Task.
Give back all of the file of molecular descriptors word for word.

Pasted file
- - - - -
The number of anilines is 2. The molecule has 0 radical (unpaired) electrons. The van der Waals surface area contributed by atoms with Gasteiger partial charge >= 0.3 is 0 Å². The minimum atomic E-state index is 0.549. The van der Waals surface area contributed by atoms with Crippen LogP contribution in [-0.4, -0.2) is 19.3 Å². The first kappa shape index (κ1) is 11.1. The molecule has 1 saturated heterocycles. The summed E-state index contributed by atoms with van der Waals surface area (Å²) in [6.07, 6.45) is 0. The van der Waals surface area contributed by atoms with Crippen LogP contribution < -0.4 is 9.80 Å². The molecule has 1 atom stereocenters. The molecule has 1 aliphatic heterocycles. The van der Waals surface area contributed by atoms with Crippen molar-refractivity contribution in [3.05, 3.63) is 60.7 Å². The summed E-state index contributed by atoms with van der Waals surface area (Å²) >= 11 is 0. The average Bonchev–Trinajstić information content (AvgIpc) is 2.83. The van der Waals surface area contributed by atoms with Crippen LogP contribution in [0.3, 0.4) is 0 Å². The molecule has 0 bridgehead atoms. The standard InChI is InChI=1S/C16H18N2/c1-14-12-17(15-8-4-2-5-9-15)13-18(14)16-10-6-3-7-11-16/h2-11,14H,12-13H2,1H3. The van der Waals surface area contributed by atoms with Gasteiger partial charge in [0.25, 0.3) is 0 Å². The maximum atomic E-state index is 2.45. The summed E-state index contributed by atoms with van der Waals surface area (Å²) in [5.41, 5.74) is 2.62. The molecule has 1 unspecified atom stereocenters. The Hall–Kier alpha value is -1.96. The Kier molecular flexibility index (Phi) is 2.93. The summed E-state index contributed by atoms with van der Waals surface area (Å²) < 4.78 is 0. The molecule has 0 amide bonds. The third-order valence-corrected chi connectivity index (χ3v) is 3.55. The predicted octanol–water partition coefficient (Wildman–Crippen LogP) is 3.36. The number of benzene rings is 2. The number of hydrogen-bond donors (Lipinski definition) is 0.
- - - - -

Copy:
The number of anilines is 2. The molecule has 0 radical (unpaired) electrons. The van der Waals surface area contributed by atoms with Gasteiger partial charge >= 0.3 is 0 Å². The minimum atomic E-state index is 0.549. The van der Waals surface area contributed by atoms with Crippen LogP contribution in [-0.4, -0.2) is 19.3 Å². The first kappa shape index (κ1) is 11.1. The molecule has 1 saturated heterocycles. The summed E-state index contributed by atoms with van der Waals surface area (Å²) in [6.07, 6.45) is 0. The van der Waals surface area contributed by atoms with Crippen LogP contribution < -0.4 is 9.80 Å². The molecule has 1 atom stereocenters. The molecule has 1 aliphatic heterocycles. The van der Waals surface area contributed by atoms with Crippen molar-refractivity contribution in [3.05, 3.63) is 60.7 Å². The summed E-state index contributed by atoms with van der Waals surface area (Å²) >= 11 is 0. The average Bonchev–Trinajstić information content (AvgIpc) is 2.83. The van der Waals surface area contributed by atoms with Crippen LogP contribution in [0.3, 0.4) is 0 Å². The molecule has 0 bridgehead atoms. The standard InChI is InChI=1S/C16H18N2/c1-14-12-17(15-8-4-2-5-9-15)13-18(14)16-10-6-3-7-11-16/h2-11,14H,12-13H2,1H3. The van der Waals surface area contributed by atoms with Gasteiger partial charge in [0.25, 0.3) is 0 Å². The maximum atomic E-state index is 2.45. The summed E-state index contributed by atoms with van der Waals surface area (Å²) in [5.41, 5.74) is 2.62. The molecule has 1 unspecified atom stereocenters. The Hall–Kier alpha value is -1.96. The Kier molecular flexibility index (Phi) is 2.93. The summed E-state index contributed by atoms with van der Waals surface area (Å²) < 4.78 is 0. The molecule has 0 amide bonds. The third-order valence-corrected chi connectivity index (χ3v) is 3.55. The predicted octanol–water partition coefficient (Wildman–Crippen LogP) is 3.36. The number of benzene rings is 2. The number of hydrogen-bond donors (Lipinski definition) is 0.